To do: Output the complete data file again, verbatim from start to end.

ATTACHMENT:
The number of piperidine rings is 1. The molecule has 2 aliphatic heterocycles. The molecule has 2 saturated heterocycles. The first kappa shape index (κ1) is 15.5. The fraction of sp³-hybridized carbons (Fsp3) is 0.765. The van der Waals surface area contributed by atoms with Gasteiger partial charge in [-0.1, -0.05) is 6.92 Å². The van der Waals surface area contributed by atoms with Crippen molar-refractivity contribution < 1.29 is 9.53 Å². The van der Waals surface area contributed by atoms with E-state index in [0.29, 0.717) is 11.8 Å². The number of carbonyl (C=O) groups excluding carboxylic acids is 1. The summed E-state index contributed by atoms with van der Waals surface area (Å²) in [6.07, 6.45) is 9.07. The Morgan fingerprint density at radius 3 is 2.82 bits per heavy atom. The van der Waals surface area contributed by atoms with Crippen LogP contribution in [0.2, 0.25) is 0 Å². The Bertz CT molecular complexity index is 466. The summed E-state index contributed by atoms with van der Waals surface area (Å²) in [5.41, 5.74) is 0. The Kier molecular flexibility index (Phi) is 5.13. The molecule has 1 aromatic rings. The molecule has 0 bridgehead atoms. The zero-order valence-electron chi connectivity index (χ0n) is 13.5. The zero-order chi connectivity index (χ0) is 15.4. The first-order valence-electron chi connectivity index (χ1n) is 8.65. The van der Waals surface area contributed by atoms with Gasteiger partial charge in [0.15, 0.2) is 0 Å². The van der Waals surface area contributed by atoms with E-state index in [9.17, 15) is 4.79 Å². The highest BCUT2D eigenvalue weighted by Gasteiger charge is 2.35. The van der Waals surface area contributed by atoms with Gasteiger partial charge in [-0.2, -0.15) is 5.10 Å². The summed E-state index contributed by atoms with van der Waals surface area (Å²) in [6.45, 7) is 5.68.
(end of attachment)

The number of piperidine rings is 1. The molecule has 2 aliphatic heterocycles. The molecule has 2 saturated heterocycles. The first kappa shape index (κ1) is 15.5. The fraction of sp³-hybridized carbons (Fsp3) is 0.765. The van der Waals surface area contributed by atoms with Gasteiger partial charge in [-0.1, -0.05) is 6.92 Å². The van der Waals surface area contributed by atoms with Crippen molar-refractivity contribution < 1.29 is 9.53 Å². The van der Waals surface area contributed by atoms with E-state index in [0.29, 0.717) is 11.8 Å². The number of carbonyl (C=O) groups excluding carboxylic acids is 1. The summed E-state index contributed by atoms with van der Waals surface area (Å²) in [6.07, 6.45) is 9.07. The Morgan fingerprint density at radius 3 is 2.82 bits per heavy atom. The van der Waals surface area contributed by atoms with Crippen LogP contribution in [0.2, 0.25) is 0 Å². The Bertz CT molecular complexity index is 466. The summed E-state index contributed by atoms with van der Waals surface area (Å²) in [5.41, 5.74) is 0. The Kier molecular flexibility index (Phi) is 5.13. The molecule has 1 aromatic rings. The molecule has 0 bridgehead atoms. The zero-order valence-electron chi connectivity index (χ0n) is 13.5. The zero-order chi connectivity index (χ0) is 15.4. The first-order valence-electron chi connectivity index (χ1n) is 8.65. The van der Waals surface area contributed by atoms with Gasteiger partial charge in [0.15, 0.2) is 0 Å². The van der Waals surface area contributed by atoms with E-state index in [9.17, 15) is 4.79 Å². The highest BCUT2D eigenvalue weighted by Gasteiger charge is 2.35. The van der Waals surface area contributed by atoms with Gasteiger partial charge in [-0.2, -0.15) is 5.10 Å². The summed E-state index contributed by atoms with van der Waals surface area (Å²) in [6.45, 7) is 5.68.